Week in DC: Events 10.31-11.4.2016

Monday, October 31st, 2016
Nuclear Arms Control Choices For The Next Administration– Brookings Institution
Time: 2-3:30pm
Location: Brookings Institution1775 Massachusetts Avenue N.W., Washington, DC (map)
Nuclear arms control has been a feature on the U.S.-Soviet/Russian agenda for nearly five decades. While discussions between Washington and Moscow currently are at a standstill, the limitations, transparency, and predictability provided by agreements such as the New Strategic Arms Reduction Treaty are more important than ever in times of tense bilateral relations. The next U.S. president and her or his administration will face a number of choices about nuclear weapons, nuclear policy, and arms control. On October 31, the Brookings Arms Control and Non-Proliferation Initiative will host a discussion on nuclear arms control choices for the next administration. Following the discussion, the speakers will take questions from the audience.

Tuesday, November 1st, 2016
2nd International Who’s Who in One Health Webinar – Don’t miss the One Health Commissions’ upcoming webinar on November 4th, 2016. This webinar is a great place to take part in dialogue with One Health leaders, advocates, professionals, and students The webinar is set to start at 7:45am EST and seeks to create new strategic partnerships and networks for collective, purposeful and coordinated action and educate participants about the One Health paradigm and ways of thinking towards improved health outcomes
Wednesday, November 2nd, 2016
ISIS: The Day After Defeat– Atlantic Council
Time: noon
Location: Atlantic Council1030 15th St NW, 12th Floor (map)
Iraqi and Kurdish forces are closing in on Mosul, a major Islamic State of Iraq and al-Sham (ISIS) stronghold in Iraq. Taking the city would seriously degrade ISIS territorial control in northern Iraq and force the organization to fall back into Syria. Meanwhile, ISIS is also experiencing rapid territorial loss in Syria to the Syrian Kurds, who recently captured Manbij, and to elements of the Free Syrian Army, which recently took Dabiq with Turkish support. In addition, there has been talk about an offensive on Raqqa, the Islamic State’s de-facto capital city in Syria.
With the territorial defeat of ISIS apparently approaching, one key question stands out: What will become of ISIS after military defeat? The panelists will discuss the current developments in the war against ISIS and the tactics the group may adopt after it is ousted from Mosul and challenged in Raqqa.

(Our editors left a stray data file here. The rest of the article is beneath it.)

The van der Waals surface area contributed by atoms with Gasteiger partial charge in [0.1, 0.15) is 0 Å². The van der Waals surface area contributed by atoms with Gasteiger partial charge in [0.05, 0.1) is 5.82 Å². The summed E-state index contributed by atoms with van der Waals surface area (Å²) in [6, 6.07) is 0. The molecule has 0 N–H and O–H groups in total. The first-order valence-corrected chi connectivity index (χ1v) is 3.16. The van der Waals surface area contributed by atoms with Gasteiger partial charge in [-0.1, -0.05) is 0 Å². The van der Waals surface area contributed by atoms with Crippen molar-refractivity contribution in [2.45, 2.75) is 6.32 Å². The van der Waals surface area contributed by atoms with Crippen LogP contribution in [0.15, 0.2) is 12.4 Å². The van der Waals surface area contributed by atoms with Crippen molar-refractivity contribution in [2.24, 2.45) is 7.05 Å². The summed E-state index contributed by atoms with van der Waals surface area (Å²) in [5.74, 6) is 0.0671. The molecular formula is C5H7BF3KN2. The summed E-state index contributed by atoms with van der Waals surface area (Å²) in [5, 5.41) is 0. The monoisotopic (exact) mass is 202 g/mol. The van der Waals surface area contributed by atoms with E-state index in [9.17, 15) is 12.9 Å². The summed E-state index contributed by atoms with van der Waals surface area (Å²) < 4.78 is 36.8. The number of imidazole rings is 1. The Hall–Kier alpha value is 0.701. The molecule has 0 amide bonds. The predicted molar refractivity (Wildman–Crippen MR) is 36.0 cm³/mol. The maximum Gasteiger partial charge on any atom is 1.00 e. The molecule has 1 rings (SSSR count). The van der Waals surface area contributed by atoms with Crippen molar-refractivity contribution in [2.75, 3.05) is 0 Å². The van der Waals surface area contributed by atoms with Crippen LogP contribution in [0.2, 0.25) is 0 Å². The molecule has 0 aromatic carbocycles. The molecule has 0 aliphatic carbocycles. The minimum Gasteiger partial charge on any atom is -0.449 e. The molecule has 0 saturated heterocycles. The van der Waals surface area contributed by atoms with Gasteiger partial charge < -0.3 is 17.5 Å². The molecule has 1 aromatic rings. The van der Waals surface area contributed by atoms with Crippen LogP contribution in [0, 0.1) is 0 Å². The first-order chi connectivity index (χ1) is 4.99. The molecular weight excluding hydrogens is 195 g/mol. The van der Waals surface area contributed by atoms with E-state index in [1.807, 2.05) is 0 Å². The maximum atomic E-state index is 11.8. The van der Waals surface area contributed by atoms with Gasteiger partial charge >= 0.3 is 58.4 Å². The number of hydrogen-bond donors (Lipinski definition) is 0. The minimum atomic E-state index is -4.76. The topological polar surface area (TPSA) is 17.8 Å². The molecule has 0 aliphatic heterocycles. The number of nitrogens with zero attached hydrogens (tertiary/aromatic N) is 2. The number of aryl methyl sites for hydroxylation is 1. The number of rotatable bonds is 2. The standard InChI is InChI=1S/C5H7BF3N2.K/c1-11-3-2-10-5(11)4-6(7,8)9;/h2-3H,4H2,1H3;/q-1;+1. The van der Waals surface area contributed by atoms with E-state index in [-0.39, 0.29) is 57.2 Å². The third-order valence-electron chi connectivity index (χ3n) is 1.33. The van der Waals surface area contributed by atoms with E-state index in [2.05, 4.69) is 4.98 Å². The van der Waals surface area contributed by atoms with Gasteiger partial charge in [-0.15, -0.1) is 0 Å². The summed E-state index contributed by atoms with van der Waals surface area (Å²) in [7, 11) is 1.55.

Thursday, November 3rd, 2016

National Counterterrorism Center (NCTC) Employment Information Session– Institute of World Politics
Time: 4pm
Location: Institute of World Politics1521 16th Street NW Washington, DC (map)
The National Counterterrorism Center (NCTC) is hiring, and representatives from this agency will be at The Institute of World Politics to discuss their mission, work, and the positions they are hiring for to work on countering and defeating the terrorist threat in the United States and around the world.
NOTE: This presentation is only open to United States Citizens.

Friday, November 4th, 2016
Myanmar’s Difficult Path Toward Peace– United States Institute of Peace
Time: 10am-noon
Location: US Institute of Peace2301 Constitution Avenue NW, Washington, D.C. (map)
In October 2015, several of Myanmar’s ethnic armed organizations signed a Nationwide Ceasefire Agreement with the government of former President Thein Sein. Since taking office in March, Aung San Suu Kyi’s government has likewise made peace its priority. It convened its 21st Century Panglong Conference in August, bringing nearly all of the country’s ethnic armed groups into a nascent dialogue process. Since then, fighting in Shan, Kachin, and Karen states has expanded, and fresh clashes in Rakhine state continue to undermine trust and confidence in the process. USIP will gather leading observers of Myanmar’s peace effort to assess its state of play in all its complexity. What are the prospects for a viable dialogue? What are the obstacles and opportunities?  And what is the appropriate role of the international community in assisting the process?

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